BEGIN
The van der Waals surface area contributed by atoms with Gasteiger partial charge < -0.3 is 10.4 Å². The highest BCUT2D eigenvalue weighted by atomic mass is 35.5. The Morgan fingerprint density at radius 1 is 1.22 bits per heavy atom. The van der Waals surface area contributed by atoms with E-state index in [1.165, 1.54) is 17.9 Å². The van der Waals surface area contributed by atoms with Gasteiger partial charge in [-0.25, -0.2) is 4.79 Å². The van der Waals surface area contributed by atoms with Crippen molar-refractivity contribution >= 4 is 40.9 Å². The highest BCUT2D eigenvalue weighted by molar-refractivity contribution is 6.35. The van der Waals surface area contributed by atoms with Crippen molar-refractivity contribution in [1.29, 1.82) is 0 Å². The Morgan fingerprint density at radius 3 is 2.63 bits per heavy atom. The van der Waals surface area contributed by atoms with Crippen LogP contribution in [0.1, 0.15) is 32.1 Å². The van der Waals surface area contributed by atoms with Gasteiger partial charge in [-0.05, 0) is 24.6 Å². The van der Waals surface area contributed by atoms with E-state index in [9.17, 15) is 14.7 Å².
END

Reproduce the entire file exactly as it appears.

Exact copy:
The van der Waals surface area contributed by atoms with Gasteiger partial charge < -0.3 is 10.4 Å². The highest BCUT2D eigenvalue weighted by atomic mass is 35.5. The Morgan fingerprint density at radius 1 is 1.22 bits per heavy atom. The van der Waals surface area contributed by atoms with E-state index in [1.165, 1.54) is 17.9 Å². The van der Waals surface area contributed by atoms with Gasteiger partial charge in [-0.25, -0.2) is 4.79 Å². The van der Waals surface area contributed by atoms with Crippen molar-refractivity contribution >= 4 is 40.9 Å². The highest BCUT2D eigenvalue weighted by molar-refractivity contribution is 6.35. The van der Waals surface area contributed by atoms with Crippen molar-refractivity contribution in [1.29, 1.82) is 0 Å². The Morgan fingerprint density at radius 3 is 2.63 bits per heavy atom. The van der Waals surface area contributed by atoms with Crippen LogP contribution in [0.1, 0.15) is 32.1 Å². The van der Waals surface area contributed by atoms with Gasteiger partial charge in [-0.05, 0) is 24.6 Å². The van der Waals surface area contributed by atoms with E-state index in [9.17, 15) is 14.7 Å².